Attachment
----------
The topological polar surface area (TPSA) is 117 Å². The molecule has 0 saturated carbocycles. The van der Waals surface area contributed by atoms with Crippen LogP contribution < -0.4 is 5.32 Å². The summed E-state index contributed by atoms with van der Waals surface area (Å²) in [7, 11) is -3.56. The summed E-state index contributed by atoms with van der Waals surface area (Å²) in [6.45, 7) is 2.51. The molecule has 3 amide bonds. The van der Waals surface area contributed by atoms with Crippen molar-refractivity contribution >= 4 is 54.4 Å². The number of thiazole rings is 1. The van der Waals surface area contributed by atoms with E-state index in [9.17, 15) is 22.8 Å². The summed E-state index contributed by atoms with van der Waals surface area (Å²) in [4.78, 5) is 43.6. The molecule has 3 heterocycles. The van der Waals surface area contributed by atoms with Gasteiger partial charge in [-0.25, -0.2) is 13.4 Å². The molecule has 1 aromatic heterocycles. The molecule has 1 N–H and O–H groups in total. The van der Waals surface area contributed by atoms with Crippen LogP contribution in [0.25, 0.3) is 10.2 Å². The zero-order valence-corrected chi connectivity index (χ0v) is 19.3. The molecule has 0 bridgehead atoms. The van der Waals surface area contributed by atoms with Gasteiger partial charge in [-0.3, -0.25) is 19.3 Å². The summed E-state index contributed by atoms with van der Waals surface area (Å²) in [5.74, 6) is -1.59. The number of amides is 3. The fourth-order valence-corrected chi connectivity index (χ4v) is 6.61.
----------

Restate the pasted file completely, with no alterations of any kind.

The topological polar surface area (TPSA) is 117 Å². The molecule has 0 saturated carbocycles. The van der Waals surface area contributed by atoms with Crippen LogP contribution < -0.4 is 5.32 Å². The summed E-state index contributed by atoms with van der Waals surface area (Å²) in [7, 11) is -3.56. The summed E-state index contributed by atoms with van der Waals surface area (Å²) in [6.45, 7) is 2.51. The molecule has 3 amide bonds. The van der Waals surface area contributed by atoms with Crippen molar-refractivity contribution >= 4 is 54.4 Å². The number of thiazole rings is 1. The van der Waals surface area contributed by atoms with E-state index in [9.17, 15) is 22.8 Å². The summed E-state index contributed by atoms with van der Waals surface area (Å²) in [4.78, 5) is 43.6. The molecule has 3 heterocycles. The van der Waals surface area contributed by atoms with Gasteiger partial charge in [-0.25, -0.2) is 13.4 Å². The molecule has 1 aromatic heterocycles. The molecule has 1 N–H and O–H groups in total. The van der Waals surface area contributed by atoms with Crippen LogP contribution in [0.25, 0.3) is 10.2 Å². The zero-order valence-corrected chi connectivity index (χ0v) is 19.3. The molecule has 0 bridgehead atoms. The van der Waals surface area contributed by atoms with Gasteiger partial charge in [-0.3, -0.25) is 19.3 Å². The summed E-state index contributed by atoms with van der Waals surface area (Å²) in [5.74, 6) is -1.59. The number of amides is 3. The fourth-order valence-corrected chi connectivity index (χ4v) is 6.61.